Playing in competition at Augusta National is a two-part job. First, you have to learn as many of the nuances and intracies of the course as you can in a short period of time. Then, you have to find a way to deal with the large numbers of patrons, which seems to swell from Wednesday's final practice round to Thursday's official first round.

For the first part, Mills had Clemson alums Lucas Glover and Jonathan Byrd, both in the field at The Masters. The threesome had a couple of practice rounds and the veterans took the rookie to school. Mills also had a practice round on Monday with former champion Zach Johnson, young PGA Tour star Webb Simpson, and Tour winner Scott Stallings, all of whom contributed to the education of young Mills.

"It's pretty difficult [to learn the course]," Mills said. "But I put in a lot of work during my practice rounds. The main thing to deal with was the crowds. I think I handled it pretty well today. It was actually a little louder than the practice rounds. But the first tee this morning was still nerve-wracking."

Mills got a first taste of nerves during the Par-3 Contest, in which he played with Masters legends Tom Watson and Ben Crenshaw. Early in the week, he saw a blank spot beside the two champions’ names on the sign-up sheet. After summoning up some courage, he penned his name in the blank. Mills' brother, Parker, was his caddie.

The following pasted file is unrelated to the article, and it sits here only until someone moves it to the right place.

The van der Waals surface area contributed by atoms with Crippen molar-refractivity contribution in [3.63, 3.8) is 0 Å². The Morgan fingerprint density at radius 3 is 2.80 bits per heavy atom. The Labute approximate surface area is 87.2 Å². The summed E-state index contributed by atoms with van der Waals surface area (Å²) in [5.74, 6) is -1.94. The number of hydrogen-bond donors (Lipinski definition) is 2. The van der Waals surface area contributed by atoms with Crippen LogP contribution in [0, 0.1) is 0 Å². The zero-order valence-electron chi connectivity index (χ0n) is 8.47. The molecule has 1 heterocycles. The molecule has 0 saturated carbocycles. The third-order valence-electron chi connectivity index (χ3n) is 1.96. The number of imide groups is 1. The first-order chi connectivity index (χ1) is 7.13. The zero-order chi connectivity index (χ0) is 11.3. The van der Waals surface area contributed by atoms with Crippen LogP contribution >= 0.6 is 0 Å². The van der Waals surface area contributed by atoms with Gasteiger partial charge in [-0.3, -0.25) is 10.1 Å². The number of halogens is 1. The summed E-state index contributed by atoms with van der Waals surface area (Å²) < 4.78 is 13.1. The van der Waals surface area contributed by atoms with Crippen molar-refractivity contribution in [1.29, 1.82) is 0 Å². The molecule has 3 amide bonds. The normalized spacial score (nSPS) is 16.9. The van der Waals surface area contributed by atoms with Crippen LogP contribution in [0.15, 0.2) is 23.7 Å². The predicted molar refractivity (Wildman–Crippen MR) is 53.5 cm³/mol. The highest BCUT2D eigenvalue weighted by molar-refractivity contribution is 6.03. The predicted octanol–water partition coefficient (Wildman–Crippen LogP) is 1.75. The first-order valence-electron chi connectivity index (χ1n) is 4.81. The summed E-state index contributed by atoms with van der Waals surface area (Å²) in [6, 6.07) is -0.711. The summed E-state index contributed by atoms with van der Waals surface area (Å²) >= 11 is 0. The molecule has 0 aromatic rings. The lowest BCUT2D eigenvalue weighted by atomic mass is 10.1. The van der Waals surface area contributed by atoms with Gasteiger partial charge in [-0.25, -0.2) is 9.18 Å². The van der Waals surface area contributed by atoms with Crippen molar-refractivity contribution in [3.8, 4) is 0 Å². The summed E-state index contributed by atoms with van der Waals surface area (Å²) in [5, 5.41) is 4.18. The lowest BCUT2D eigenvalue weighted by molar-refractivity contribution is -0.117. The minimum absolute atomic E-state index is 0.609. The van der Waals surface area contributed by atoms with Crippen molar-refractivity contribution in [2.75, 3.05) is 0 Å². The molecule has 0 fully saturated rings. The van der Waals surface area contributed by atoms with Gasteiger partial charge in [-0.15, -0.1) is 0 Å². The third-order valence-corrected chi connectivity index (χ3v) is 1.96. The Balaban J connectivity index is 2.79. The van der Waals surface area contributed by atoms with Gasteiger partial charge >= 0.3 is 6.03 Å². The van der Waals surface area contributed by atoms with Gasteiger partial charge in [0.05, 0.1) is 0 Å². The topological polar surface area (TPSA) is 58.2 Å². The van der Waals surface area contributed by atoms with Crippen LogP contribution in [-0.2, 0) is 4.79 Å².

"That helped me deal with the nerves today," Mills said. "I was pretty nervous [Wednesday] with them. It was one of the highlights of the week."

Jordan Byrd, Jonathan's brother and Clemson’s assistant golf coach, is serving as Mills' caddie this week and the pairing couldn't have been better. "He's been fantastic," Mills said of Jordan, a solid player in his own right who has qualified for the U.S. Mid-Amateur. "He's very focused and has helped me quite a bit."

Mills' outlook for Friday's second round is all about attitude. "If you stay confident and don't get ahead of yourself and let bogeys go, you'll be fine," he said. "Patience is the key to getting around this golf course."

While he'd like to be the low amateur this week, he's keeping things in perspective. "My goal is to stay in the moment, play well and let's see what happens," said Mills.

Finishing his first official round at The Masters has provided Mills with an extra boost of confidence. He is certain this experience will help him in the rest of the college season and beyond.

"I see it as a stepping stone and hopefully as a jump start," said Mills, who unfortunately shot an 81 on Friday and missed the 36-hole cut. "I'm going to take this as something that's making me better and helping me get to the next level. I just hope to play well and then see where this takes me from here."

In the meantime, Mills will appreciate each and every minute he's spending at golf's high cathedral.

"I was on a high all day," said Mills, whose smile never seemed to leave his face. "I got caught in the moment a couple of times today and just realized how lucky I am to be here."

Note: Patrick Cantlay, the 2011 U.S. Amateur runner-up and the world’s top-ranked amateur, shot a 1-under 71 to share low-amateur honors on Thursday with Asian Amateur champion Hideki Matsuyama. Reigning U.S. Amateur champion Kelly Kraft rallied for a 74, while U.S. Mid-Amateur champion Randal Lewis had an 81.

Mike Purkey is the deputy editor of Global Golf Post. To subscribe, go to